Can somebody who understand the Java Memory Model better than me confirm my understanding that the following code is correctly synchronized?

class Foo {
    private final Bar bar;

    Foo() {
        this.bar = new Bar(this);

class Bar {
    private final Foo foo;

    Bar(Foo foo) {
        this.foo = foo;

I understand that this code is correct but I haven't worked through the whole happens-before math. I did find two informal quotations that suggest this is lawful, though I'm a bit wary of completely relying on them:

The usage model for final fields is a simple one: Set the final fields for an object in that object's constructor; and do not write a reference to the object being constructed in a place where another thread can see it before the object's constructor is finished. If this is followed, then when the object is seen by another thread, that thread will always see the correctly constructed version of that object's final fields. It will also see versions of any object or array referenced by those final fields that are at least as up-to-date as the final fields are. [The Java® Language Specification: Java SE 7 Edition, section 17.5]

Another reference:

What does it mean for an object to be properly constructed? It simply means that no reference to the object being constructed is allowed to "escape" during construction. (See Safe Construction Techniques for examples.) In other words, do not place a reference to the object being constructed anywhere where another thread might be able to see it; do not assign it to a static field, do not register it as a listener with any other object, and so on. These tasks should be done after the constructor completes, not in the constructor. [JSR 133 (Java Memory Model) FAQ, "How do final fields work under the new JMM?"]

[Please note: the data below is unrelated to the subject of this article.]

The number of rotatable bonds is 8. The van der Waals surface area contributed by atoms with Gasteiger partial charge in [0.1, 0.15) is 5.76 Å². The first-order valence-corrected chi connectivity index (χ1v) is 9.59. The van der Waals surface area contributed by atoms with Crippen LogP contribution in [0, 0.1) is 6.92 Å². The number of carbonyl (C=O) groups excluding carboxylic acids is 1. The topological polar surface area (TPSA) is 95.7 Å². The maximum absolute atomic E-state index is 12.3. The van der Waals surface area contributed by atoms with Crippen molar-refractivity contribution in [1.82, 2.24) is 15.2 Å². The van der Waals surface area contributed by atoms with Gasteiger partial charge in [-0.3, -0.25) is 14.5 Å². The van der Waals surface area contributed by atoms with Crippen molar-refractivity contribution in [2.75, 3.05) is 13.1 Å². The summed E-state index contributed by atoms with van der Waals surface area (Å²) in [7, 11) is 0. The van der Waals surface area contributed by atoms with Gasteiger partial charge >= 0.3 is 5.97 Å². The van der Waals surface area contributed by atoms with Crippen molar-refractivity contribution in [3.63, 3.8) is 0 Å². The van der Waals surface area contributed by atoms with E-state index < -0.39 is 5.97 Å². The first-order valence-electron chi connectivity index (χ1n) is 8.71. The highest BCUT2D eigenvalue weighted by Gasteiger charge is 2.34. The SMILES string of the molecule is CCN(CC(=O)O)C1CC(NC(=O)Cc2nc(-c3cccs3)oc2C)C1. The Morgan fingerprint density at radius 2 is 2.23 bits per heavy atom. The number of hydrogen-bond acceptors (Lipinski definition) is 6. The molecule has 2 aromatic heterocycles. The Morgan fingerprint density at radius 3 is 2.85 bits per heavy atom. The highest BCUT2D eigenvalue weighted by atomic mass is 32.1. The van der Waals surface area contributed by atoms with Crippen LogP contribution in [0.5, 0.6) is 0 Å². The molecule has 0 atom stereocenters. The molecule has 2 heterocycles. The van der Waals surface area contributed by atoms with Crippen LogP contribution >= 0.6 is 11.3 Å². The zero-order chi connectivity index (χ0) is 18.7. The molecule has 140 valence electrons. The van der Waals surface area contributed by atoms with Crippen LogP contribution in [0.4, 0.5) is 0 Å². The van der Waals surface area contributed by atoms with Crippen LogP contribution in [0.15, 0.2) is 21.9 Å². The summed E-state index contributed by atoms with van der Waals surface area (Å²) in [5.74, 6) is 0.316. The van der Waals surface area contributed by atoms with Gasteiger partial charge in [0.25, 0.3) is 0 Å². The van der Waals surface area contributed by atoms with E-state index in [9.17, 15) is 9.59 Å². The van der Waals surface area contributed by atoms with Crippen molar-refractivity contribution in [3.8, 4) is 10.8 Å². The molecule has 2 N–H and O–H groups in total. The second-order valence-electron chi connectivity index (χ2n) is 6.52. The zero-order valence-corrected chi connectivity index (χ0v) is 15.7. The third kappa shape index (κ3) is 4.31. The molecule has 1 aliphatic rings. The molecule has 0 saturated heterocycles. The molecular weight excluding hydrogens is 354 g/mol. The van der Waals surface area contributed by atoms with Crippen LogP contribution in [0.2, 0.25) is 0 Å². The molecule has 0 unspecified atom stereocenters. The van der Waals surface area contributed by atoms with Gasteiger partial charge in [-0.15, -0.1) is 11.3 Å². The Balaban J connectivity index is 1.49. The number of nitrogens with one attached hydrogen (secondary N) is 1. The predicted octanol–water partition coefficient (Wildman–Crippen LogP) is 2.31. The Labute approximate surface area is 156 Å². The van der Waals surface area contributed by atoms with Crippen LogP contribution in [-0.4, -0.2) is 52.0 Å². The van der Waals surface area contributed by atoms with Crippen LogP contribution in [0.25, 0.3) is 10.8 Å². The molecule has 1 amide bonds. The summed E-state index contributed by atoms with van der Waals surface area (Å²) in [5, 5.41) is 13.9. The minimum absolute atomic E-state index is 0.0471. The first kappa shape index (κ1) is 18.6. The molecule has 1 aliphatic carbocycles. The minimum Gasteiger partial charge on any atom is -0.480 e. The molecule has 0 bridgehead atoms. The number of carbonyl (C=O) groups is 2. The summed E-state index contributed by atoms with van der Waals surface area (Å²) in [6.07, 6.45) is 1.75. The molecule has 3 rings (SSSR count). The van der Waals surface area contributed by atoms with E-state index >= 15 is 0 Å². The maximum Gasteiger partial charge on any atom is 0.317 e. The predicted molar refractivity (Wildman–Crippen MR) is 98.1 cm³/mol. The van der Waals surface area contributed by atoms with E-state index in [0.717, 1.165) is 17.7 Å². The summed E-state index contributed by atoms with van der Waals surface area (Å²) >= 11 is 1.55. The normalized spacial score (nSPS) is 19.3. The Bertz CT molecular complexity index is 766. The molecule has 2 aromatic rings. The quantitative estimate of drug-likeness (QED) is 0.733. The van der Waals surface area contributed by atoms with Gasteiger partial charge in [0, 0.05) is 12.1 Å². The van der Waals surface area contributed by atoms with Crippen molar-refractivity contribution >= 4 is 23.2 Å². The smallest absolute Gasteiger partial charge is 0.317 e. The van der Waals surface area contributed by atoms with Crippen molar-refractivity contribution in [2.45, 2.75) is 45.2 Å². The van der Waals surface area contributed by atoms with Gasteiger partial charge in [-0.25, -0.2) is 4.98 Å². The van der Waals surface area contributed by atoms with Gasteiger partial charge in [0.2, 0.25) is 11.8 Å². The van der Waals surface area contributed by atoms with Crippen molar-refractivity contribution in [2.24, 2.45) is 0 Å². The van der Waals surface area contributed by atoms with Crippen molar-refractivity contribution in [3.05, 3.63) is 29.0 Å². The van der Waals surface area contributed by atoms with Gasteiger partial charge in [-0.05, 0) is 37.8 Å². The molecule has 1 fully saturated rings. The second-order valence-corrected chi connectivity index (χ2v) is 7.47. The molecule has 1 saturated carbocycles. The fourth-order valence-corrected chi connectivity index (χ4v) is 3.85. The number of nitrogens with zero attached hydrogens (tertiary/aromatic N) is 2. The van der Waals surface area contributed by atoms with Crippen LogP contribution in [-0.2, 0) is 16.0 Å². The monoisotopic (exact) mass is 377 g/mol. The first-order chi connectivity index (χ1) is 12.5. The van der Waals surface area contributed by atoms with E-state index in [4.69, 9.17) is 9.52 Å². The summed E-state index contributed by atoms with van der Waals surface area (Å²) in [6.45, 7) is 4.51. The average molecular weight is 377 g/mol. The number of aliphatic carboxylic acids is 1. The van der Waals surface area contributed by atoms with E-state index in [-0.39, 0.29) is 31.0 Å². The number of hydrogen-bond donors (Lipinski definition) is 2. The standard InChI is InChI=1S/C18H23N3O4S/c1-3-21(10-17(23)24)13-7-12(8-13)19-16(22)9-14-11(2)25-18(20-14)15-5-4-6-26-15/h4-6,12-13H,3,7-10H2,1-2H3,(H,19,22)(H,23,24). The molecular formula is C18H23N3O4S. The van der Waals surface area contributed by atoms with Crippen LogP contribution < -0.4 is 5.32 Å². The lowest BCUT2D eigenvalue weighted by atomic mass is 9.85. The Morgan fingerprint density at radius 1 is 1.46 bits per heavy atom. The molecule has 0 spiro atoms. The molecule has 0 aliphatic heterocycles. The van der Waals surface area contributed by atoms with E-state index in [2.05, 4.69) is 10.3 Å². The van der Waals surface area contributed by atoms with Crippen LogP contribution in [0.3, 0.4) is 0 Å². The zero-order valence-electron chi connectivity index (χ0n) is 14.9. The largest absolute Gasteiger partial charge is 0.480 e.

• The main caveat with final fields is to make sure that this is not reachable from another thread during construction. In your case no other thread but the one constructing the object(s) can access the fields or the object being constructed so you are fine. – assylias Mar 26 '15 at 10:34

Yes, it is safe. Your code does not introduce a data race. Hence, it is synchronized correctly. All objects of both classes will always be visible in their fully initialized state to any thread that is accessing the objects.

For your example, this is quite straight-forward to derive formally:

  1. For the thread that is constructing the threads, all observed field values need to be consistent with program order. For this intra-thread consistency, when constructing Bar, the handed Foo value is observed correctly and never null. (This might seem trivial but a memory model also regulates "single threaded" memory orderings.)

  2. For any thread that is getting hold of a Foo instance, its referenced Bar value can only be read via the final field. This introduces a dereference ordering between reading of the address of the Foo object and the dereferencing of the object's field pointing to the Bar instance.

  3. If another thread is therefore capable of observing the Foo instance altogether (in formal terms, there exists a memory chain), this thread is guaranteed to observe this Foo fully constructed, meaning that its Bar field contains a fully initialized value.